Sunday, 31 December 2017

I Edit A Book

My new year's resolutions for 2017 were to run 5K in under 30 minutes, to complete a 10K run, to find a publisher for my first collection of poems, and to use the blow torch I was given several Christmases ago to make crème brulée.  I have done none of these things.

There's a technique within Narrative Therapy which involves retrospectively re-telling negative scripts in a positive way. Instead of saying, for example, "I only got socks for Christmas," one could say, "I was given more socks  than I expected for Christmas. My relatives are thoughtfully concerned about the welfare of my feet. In fact, my feet feel cherished. And what's more, those socks came in a matching pair." *

I look back, then, at 2017 as the year in which I ran personal bests at four different parkrun courses in 3 different countries; as the year in which I came 16th in a parkrun, and in one race (the same one in fact) was the 5th female, and 2nd in my age group. It's the year in which I ran the Race for Life for the first time, the year in which I have run 140 parkrun kilometres.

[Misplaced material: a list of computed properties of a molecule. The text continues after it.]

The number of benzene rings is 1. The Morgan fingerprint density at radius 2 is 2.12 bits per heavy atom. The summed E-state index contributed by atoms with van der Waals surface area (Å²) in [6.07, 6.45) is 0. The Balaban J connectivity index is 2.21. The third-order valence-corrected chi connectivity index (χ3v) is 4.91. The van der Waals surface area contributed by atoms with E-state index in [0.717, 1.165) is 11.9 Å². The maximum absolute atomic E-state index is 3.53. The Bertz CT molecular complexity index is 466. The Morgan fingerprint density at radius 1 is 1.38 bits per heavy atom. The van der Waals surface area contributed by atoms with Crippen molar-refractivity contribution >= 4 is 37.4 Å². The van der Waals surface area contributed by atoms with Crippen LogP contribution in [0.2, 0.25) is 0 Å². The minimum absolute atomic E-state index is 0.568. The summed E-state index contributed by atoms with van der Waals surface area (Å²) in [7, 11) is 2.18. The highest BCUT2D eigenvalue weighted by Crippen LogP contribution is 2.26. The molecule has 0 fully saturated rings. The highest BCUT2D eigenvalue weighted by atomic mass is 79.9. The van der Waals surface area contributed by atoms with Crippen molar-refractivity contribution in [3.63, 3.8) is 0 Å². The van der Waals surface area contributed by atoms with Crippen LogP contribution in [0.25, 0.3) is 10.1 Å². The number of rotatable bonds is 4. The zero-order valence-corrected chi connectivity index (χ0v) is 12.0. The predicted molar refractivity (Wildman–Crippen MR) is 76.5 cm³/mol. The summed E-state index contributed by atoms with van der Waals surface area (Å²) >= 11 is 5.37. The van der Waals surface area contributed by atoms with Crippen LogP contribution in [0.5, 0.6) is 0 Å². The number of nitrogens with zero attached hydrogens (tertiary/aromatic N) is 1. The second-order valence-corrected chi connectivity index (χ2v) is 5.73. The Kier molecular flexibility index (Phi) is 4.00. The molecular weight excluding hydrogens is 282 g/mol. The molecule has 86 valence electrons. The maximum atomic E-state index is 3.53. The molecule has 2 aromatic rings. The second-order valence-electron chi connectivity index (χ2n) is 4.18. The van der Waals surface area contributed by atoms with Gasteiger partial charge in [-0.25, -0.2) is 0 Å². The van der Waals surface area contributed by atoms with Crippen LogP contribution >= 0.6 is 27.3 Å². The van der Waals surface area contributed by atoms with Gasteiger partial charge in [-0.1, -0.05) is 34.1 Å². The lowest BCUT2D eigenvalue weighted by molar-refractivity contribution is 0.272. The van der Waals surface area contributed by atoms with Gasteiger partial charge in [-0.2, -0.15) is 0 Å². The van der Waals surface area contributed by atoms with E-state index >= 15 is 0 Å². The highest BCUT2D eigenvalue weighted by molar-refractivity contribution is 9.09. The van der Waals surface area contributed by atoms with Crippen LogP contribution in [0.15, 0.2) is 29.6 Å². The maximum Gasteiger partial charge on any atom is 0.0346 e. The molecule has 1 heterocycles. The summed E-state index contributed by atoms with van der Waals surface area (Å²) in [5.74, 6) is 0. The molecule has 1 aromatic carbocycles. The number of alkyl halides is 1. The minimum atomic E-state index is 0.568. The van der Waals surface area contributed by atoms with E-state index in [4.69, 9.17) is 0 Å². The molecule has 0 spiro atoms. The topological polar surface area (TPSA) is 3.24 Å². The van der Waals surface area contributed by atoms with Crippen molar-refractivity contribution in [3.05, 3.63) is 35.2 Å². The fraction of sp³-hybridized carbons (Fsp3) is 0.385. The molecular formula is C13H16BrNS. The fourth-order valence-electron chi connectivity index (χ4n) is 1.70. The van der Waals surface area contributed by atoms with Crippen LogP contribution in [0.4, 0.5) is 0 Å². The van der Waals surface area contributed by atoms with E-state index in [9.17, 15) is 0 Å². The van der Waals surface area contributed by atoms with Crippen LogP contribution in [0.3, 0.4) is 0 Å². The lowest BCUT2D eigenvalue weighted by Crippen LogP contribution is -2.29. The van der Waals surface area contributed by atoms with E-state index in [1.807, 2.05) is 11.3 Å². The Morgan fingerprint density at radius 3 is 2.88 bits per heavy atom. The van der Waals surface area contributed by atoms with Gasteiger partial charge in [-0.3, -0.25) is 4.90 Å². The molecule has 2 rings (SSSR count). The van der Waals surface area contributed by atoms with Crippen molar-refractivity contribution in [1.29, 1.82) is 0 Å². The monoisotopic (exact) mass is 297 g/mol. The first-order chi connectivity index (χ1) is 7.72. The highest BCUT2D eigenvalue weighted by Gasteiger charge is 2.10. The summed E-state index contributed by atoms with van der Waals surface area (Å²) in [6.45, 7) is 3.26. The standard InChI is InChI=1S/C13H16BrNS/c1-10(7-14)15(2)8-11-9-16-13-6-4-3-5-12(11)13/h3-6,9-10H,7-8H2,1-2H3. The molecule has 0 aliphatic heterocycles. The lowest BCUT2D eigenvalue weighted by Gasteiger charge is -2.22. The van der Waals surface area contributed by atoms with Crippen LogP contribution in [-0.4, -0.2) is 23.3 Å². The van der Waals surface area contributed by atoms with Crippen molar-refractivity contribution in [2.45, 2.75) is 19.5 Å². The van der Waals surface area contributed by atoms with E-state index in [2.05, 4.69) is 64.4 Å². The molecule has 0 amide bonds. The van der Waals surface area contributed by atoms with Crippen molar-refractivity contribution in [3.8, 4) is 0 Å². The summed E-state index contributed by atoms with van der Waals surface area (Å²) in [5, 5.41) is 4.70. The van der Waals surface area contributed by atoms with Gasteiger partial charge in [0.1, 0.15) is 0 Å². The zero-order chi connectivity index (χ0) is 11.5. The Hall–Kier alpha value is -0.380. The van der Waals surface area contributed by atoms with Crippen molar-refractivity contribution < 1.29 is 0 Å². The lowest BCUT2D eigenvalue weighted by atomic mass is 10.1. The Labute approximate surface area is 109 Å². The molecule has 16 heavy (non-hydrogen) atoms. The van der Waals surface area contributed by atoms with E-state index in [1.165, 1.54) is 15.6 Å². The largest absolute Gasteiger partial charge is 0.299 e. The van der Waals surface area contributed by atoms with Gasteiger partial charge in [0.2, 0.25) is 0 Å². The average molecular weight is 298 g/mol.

2017 was the year in which I ate my first and last crème brulée doughnut, and this in Antwerp, my new favourite city. Eating the doughnut was such an incredible experience I thought my heart would burst.

And 2017 was the year in which I edited my first book of poems. Not my poems, but the poems of my dear friend Morar Lucas. Since the summer, we have been working together to shape her work into her first collection, Retrospective. Ordering the poems which she wrote over a period of forty plus years, pairing them across pages, working out how to produce all the bits of a book - cover, author photo, blurb, dashes, commas, hyphens, cover photo, spine - with the help of Morar's children Helen (my longest serving friend), Richard and Edward, her granddaughter Helena who is working on a linked website, and my dear friends Emily, Kev, Mike and Ted has been an amazing experience. Morar has been gracious about my editorial suggestions, and (fortunately) is rightfully delighted with the result. I could see from the outset what she couldn't - that the separate poems on their separate pages would together become a whole thing: a strong voice speaking of motherhood, family, faith and nature which deserves to be heard. We launched her book yesterday amidst family and friends in Somerset - the quality of silence as Morar read was palpable. The applause unanimous. The book sales techniques of her grandchildren Izzy and Johnny just on the right side of unscrupulous.

So 2017's resolutions are fulfilled in better ways than I had the imagination to invent. So I will make the same ones for 2018.  Let's see what happens.

* NB I didn't get any socks for Christmas.

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